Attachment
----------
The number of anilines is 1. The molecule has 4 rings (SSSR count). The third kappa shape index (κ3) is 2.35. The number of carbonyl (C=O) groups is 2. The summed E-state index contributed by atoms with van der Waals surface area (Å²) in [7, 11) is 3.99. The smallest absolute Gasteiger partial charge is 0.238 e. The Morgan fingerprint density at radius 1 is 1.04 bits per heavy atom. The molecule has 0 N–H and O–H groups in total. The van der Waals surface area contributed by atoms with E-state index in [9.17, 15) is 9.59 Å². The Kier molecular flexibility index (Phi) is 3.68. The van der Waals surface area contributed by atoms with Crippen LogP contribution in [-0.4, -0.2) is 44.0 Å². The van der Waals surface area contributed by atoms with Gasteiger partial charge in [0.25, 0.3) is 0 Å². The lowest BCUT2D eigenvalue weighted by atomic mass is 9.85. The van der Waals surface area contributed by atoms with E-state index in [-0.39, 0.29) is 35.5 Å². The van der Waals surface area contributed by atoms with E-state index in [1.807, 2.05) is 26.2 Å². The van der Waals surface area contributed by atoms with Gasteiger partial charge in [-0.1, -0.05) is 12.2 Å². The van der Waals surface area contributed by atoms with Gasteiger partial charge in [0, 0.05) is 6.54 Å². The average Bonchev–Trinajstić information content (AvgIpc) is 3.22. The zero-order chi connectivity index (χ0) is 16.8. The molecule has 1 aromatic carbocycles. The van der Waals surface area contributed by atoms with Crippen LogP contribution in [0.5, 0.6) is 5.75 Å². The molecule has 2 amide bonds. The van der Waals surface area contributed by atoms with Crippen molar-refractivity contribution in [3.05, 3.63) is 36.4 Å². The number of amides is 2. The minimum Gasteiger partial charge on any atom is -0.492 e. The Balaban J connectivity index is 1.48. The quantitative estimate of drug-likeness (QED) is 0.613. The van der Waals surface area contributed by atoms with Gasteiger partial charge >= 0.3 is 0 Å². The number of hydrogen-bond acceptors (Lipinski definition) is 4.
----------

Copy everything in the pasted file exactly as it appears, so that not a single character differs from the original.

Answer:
The number of anilines is 1. The molecule has 4 rings (SSSR count). The third kappa shape index (κ3) is 2.35. The number of carbonyl (C=O) groups is 2. The summed E-state index contributed by atoms with van der Waals surface area (Å²) in [7, 11) is 3.99. The smallest absolute Gasteiger partial charge is 0.238 e. The Morgan fingerprint density at radius 1 is 1.04 bits per heavy atom. The molecule has 0 N–H and O–H groups in total. The van der Waals surface area contributed by atoms with E-state index in [9.17, 15) is 9.59 Å². The Kier molecular flexibility index (Phi) is 3.68. The van der Waals surface area contributed by atoms with Crippen LogP contribution in [-0.4, -0.2) is 44.0 Å². The van der Waals surface area contributed by atoms with Gasteiger partial charge in [0.25, 0.3) is 0 Å². The lowest BCUT2D eigenvalue weighted by atomic mass is 9.85. The van der Waals surface area contributed by atoms with E-state index in [-0.39, 0.29) is 35.5 Å². The van der Waals surface area contributed by atoms with E-state index in [1.807, 2.05) is 26.2 Å². The van der Waals surface area contributed by atoms with Gasteiger partial charge in [-0.1, -0.05) is 12.2 Å². The van der Waals surface area contributed by atoms with Gasteiger partial charge in [0, 0.05) is 6.54 Å². The average Bonchev–Trinajstić information content (AvgIpc) is 3.22. The zero-order chi connectivity index (χ0) is 16.8. The molecule has 1 aromatic carbocycles. The van der Waals surface area contributed by atoms with Crippen LogP contribution in [0.5, 0.6) is 5.75 Å². The molecule has 2 amide bonds. The van der Waals surface area contributed by atoms with Crippen molar-refractivity contribution in [3.05, 3.63) is 36.4 Å². The number of amides is 2. The minimum Gasteiger partial charge on any atom is -0.492 e. The Balaban J connectivity index is 1.48. The quantitative estimate of drug-likeness (QED) is 0.613. The van der Waals surface area contributed by atoms with Gasteiger partial charge >= 0.3 is 0 Å². The number of hydrogen-bond acceptors (Lipinski definition) is 4.